This journey for me has been incredible. I’ve met amazing people, I’ve changed my life, and I know I will only grow more and learn from here.

5 tips when adjusting your diet

Where are you on your journey? Remember, start slow and don’t drive yourself crazy with 1,000 new limitations off the bat.  It’s a process, and one you’ll want to do successfully and not feel stressed or overwhelmed about!

Learn more about living gluten free! Visit http://udisglutenfree.com/community 

This is a sponsored conversation written by me on behalf of Udi’s Gluten Free. The opinions and text are all mine.

 

Clean Eating: 101

Clean Eating 101 | Lexiscleankitchen.com

Ah… Clean eating. It’s about time this post came about! What is it? How do I do it? Why should I eat clean? What about when I eat out? These are questions I get asked often. Don’t be overwhelmed! I am going to attempt to answer all of your questions.

What is Clean Eating?

To begin, “eating clean” is not a fad diet. Rather, it is a philosophy that encourages YOU to be more aware of the foods you are consuming.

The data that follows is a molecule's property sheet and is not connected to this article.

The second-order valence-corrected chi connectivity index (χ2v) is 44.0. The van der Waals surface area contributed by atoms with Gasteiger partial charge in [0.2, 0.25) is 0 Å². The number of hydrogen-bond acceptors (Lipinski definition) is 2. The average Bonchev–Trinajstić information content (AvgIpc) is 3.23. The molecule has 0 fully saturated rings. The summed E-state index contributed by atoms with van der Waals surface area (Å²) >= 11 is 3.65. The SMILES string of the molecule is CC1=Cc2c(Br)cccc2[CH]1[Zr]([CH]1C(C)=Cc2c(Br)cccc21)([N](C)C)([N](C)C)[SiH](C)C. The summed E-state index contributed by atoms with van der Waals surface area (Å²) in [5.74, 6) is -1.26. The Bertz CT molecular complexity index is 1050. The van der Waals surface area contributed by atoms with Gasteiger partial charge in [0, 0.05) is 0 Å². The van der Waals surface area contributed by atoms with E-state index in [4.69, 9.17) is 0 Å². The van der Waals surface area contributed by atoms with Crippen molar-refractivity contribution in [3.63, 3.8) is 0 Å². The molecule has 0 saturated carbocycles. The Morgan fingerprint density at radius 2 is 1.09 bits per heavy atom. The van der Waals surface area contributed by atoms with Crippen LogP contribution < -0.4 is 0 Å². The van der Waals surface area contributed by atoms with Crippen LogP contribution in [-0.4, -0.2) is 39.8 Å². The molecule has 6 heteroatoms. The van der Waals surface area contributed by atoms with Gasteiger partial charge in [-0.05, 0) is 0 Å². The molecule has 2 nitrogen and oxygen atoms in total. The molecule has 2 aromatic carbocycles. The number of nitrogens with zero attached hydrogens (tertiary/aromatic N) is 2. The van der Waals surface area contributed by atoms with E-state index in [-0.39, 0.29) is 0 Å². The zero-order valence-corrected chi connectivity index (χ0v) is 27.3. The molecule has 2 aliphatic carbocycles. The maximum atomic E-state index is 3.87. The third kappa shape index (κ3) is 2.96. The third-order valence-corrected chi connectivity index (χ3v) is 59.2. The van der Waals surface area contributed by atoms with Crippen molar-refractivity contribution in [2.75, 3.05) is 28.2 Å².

There is no specific science to it and no insane calorie restrictions. It is simple as this, when you begin to replace the processed and unhealthy foods from your diet with fruits, healthy fats, veggies, whole grains, and lean proteins, your body will respond in remarkable ways.

The definition of clean eating varies from person to person; so take what you will from the core principle (below) and adapt it to your lifestyle.

My version: Clean eating went from a diet to a complete lifestyle for me. It is the way I approach food and the preparation of food. Overall, this has led me to improving every aspect of my life. For me, eating clean and getting my body to where I wanted it to be meant cutting out all gluten, grains, dairy, and soy. This may not be the case for you; you can eat clean regardless of what you choose to restrict from your diet! It’s about being aware.

Core Principle: 

Here is what you need to know… Clean eating is cutting out all processed foods and replacing them with whole foods. It is simple; you want to eat foods as close to their natural state as possible. I bet if you really look at the ingredients in some items in your kitchen, you’ll be very surprised at what some of the “healthy” products out there are filled with.

What foods are not considered “clean”?

  • Foods that are processed or contain processed ingredients
  • Foods loaded with preservatives
  • Foods with added sugar